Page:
Academic Freedom in Palestine

'The University Will Remain Closed'

By Abu Salma
September 1990; pages 12-13; Volume 2, No. 1

"Every one has the right to education ... higher education shall be accessible to all on the basis of merit."

- The United Nations' Universal Declaration of Human Rights, Article 26

To a UT student, it would perhaps be welcome news: "The Universities Will Remain Closed." But for some 17,000 Palestinian students in the Occupied Territories, it's a condition they will have to endure for a third consecutive year. Palestinian schools and universities were closed shortly after the breakout of the Intifada in December of 1987.

The Israeli Civil Administrator, carrying out the orders of the military, closed all Palestinian educational institutions (including, eventually, kindergartens), thus beginning a new era of Israeli harassment against education. Schools and universities were subjected to military harassment in the past, but the level of brutality and the singling out of education as a target for this brutality are the direct results of the Israeli effort to further supress the will for self-determination on the part of the Palestinian people.

Officially the Israeli Civil Administration, as of mid July 1989, has allowed the reopening of the schools. Most schools, however, remain the targets of individual or local closing orders. The five major universities will remain closed until further notice. As of today, only the Health Professions and the Sciences Departments of al-Quds University were allowed to reopen (largely due to international efforts). The Israeli Administration claimed that this was only a test, and the remaining departments and universities would follow only if no further "disturbances" occurred. In the past the shooting and killing of a Palestinian student by Israeli soldiers was considered adequate reason to close the universities. Thus, many Palestinians are skeptical about the results of this test.

Target: The Students

The Israeli crackdown on education in the Occupied Territories is no coincidence. The occupation strictly limits the opportunities open to Palestians. As a result, going to school has become a very important venue as both an identity symbol and a career option. One in every five Palestinians in the Occupied Territories is a student, a fact that reflects the integral role students play in the community, both demographically and socially. Students are in the forefront of the resistance movement, a resistance that is usually portrayed by the Western media in terms of stone throwing. However, in reality it penetrates deep into every aspect of the life of the community. Students are involved in all kind of popular committees, such as production cooperatives, health care, popular education as well as the Unified Leadership of the Uprising.

The Israeli Military thus made students the primary targets for its brutality: detention, beatings, prisons without due judicial process, deportations and the demolition of the family home for the actions of one of its members. The most significant expression of this brutality, however, was the closure of all educational institutions which serve the Palestinian community. All of these measures violate international and local law.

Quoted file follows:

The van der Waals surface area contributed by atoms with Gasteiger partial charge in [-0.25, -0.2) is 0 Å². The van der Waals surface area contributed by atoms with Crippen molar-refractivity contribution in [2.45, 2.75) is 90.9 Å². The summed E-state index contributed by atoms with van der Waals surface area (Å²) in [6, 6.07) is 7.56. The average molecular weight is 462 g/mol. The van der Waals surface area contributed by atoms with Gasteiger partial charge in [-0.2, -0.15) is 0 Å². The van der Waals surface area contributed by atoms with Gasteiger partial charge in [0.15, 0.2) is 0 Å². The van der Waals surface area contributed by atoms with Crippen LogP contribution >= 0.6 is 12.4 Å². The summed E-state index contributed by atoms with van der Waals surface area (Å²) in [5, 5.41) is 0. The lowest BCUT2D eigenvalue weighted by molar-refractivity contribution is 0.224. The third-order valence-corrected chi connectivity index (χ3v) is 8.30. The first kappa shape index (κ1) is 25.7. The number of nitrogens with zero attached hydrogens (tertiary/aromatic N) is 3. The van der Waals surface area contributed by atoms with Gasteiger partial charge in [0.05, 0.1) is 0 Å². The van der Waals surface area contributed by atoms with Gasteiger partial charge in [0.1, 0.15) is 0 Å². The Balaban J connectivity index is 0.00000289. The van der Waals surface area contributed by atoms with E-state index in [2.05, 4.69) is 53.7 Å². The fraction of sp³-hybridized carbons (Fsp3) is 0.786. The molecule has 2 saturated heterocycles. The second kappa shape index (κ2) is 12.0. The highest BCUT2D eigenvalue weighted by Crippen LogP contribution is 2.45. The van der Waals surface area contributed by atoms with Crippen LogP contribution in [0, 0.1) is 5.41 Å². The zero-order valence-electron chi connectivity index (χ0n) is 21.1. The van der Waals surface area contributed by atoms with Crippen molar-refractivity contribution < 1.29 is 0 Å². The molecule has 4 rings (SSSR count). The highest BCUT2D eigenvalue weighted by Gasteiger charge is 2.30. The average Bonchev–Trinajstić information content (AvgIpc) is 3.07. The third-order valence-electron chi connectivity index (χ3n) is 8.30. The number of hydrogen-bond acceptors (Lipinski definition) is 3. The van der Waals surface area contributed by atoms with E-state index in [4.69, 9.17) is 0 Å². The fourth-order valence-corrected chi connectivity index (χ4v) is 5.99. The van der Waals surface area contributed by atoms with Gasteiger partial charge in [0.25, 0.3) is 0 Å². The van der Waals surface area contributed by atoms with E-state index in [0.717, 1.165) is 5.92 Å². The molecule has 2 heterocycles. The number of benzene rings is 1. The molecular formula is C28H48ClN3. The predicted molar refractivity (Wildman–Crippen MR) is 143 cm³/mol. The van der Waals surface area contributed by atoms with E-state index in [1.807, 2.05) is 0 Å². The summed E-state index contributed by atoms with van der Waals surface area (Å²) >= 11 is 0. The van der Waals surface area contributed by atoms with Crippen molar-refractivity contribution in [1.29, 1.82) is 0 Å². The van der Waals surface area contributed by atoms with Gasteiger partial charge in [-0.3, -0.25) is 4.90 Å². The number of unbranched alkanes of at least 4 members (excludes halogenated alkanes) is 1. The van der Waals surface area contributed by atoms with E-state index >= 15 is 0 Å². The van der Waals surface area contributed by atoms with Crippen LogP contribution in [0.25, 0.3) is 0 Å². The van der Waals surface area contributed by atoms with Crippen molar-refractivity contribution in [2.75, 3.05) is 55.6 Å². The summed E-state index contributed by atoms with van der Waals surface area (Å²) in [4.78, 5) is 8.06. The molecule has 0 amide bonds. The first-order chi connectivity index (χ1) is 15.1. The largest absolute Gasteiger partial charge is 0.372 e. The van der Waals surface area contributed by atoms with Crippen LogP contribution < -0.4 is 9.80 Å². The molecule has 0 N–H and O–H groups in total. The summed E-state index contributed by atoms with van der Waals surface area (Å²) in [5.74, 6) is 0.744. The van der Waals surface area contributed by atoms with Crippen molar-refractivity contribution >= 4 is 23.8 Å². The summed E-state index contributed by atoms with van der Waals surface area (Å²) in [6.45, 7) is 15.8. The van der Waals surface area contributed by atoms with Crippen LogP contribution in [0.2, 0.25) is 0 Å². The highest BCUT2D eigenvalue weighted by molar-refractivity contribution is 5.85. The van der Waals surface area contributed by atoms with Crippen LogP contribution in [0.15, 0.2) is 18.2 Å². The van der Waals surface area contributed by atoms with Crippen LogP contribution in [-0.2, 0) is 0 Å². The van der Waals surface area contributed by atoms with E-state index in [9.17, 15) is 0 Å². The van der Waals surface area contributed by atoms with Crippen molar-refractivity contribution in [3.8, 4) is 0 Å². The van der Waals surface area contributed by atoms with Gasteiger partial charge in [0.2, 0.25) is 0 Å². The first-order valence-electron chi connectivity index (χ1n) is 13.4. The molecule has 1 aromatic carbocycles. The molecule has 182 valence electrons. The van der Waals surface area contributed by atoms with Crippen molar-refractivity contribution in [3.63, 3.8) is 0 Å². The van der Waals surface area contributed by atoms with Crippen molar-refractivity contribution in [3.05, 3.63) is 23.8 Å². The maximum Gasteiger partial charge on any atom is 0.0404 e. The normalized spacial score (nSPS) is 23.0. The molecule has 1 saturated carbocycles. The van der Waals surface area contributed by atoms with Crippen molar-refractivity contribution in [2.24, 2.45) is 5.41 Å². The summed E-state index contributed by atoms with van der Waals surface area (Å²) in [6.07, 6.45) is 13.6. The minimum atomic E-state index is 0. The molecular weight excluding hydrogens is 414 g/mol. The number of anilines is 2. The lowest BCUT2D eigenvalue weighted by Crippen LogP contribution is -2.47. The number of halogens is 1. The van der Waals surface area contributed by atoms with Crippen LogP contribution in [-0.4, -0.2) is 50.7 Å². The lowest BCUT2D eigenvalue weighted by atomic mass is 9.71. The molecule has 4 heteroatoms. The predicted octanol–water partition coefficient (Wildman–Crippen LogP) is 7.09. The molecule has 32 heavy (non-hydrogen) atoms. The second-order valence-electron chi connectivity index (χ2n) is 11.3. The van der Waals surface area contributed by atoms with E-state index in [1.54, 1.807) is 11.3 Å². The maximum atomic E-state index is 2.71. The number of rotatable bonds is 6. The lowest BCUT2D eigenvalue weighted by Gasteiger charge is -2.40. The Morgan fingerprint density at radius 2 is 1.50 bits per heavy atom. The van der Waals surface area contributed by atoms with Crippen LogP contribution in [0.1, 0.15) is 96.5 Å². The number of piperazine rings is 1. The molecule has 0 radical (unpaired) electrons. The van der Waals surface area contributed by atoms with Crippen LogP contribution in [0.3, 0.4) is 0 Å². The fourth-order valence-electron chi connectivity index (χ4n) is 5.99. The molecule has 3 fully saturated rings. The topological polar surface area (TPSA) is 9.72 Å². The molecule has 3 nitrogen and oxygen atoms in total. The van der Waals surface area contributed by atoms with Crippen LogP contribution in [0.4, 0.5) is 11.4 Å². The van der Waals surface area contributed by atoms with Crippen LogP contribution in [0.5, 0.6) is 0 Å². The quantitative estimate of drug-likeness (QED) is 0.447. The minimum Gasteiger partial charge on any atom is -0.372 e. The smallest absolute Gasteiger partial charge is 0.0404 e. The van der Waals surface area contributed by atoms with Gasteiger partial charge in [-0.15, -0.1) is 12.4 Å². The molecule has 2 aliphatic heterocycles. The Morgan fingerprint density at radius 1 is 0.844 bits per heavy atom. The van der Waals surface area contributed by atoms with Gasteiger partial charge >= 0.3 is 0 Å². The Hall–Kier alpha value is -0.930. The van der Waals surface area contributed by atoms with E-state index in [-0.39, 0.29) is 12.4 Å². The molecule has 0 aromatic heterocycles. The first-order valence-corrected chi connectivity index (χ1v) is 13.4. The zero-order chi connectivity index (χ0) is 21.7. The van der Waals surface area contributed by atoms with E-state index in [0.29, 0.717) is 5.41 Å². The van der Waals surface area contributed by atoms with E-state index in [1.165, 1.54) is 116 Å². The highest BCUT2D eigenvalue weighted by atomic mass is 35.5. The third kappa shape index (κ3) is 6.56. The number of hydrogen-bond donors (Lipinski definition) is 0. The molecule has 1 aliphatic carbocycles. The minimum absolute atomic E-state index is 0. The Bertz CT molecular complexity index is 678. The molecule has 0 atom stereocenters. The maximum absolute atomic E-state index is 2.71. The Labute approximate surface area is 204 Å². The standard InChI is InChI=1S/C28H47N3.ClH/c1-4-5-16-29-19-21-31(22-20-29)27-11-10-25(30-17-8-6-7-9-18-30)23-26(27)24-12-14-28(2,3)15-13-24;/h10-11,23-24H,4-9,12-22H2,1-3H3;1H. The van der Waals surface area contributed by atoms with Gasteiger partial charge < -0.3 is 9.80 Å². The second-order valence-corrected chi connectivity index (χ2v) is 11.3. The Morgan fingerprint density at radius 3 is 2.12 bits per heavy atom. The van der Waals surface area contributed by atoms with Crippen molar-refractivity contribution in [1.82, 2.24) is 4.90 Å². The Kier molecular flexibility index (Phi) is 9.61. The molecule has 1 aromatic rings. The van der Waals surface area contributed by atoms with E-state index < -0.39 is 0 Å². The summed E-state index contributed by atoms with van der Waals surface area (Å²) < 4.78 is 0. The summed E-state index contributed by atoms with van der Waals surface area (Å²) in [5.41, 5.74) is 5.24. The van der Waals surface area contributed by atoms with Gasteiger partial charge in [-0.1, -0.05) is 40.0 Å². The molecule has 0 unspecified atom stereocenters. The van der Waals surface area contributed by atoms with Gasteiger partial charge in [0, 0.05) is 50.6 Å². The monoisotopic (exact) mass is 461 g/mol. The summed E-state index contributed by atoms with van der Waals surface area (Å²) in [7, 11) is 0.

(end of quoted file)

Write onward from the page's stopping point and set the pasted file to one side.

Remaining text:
Faculty and staff are also targets of these same tactics, especially if they were active within their community. The story of Dr. Hazboun provides a case in point. (see sidebar.)

The Closed Universities

There are five major Palestinian universities and several colleges in the West Bank and Gaza Strip. Most of these institutions were established after the 1967 war as a result of the inaccessibility to Jordanian and other Arab and International universities. The Israeli authorities pride themselves in having allowed the establishment of universities in the West Bank and Gaza. The reality, however, Israel has never provided financial support to universities in the Occupied Terrorities - in fact, not even the taxes collected in the West Bank and Gaza go to supporting Palestinian institutions of higher education. Perhaps the only way Palestinian taxes find their way back to the terrorities is through tear gas and bullets. Palestinian universities are completely dependant on tuition money and donations. This fact alone can help explain the severity of a prolonged closure of these institutions.

Closing the universities is not a new form of harassment against the Palestinian academic community. For instance, Birzeit University has not had a single uninterrupted academic year since its establishment in 1974. However, the prolonged closure of the universities since the beginning of the Intifada poses an even greater burden on both the financial and academic levels - a burden intensifies with every month that passes.

On the financial side, the universities have lost all their income from tuition. And, because of the deteroriating economic conditions under the occupation, the Palestinian universities (unlike UT) don't resort to shifting their economic troubles to their students. However, the institutions are still paying salaries for their faculty and staff as well as the inevitable taxes levied by the Israeli Administration. The indirect costs are harder to determine: chemicals expriring in the laboratories, periodicals collecting dust on the shelves, electronic equipment not being properly maintained, lost income from research money, the list goes on and on.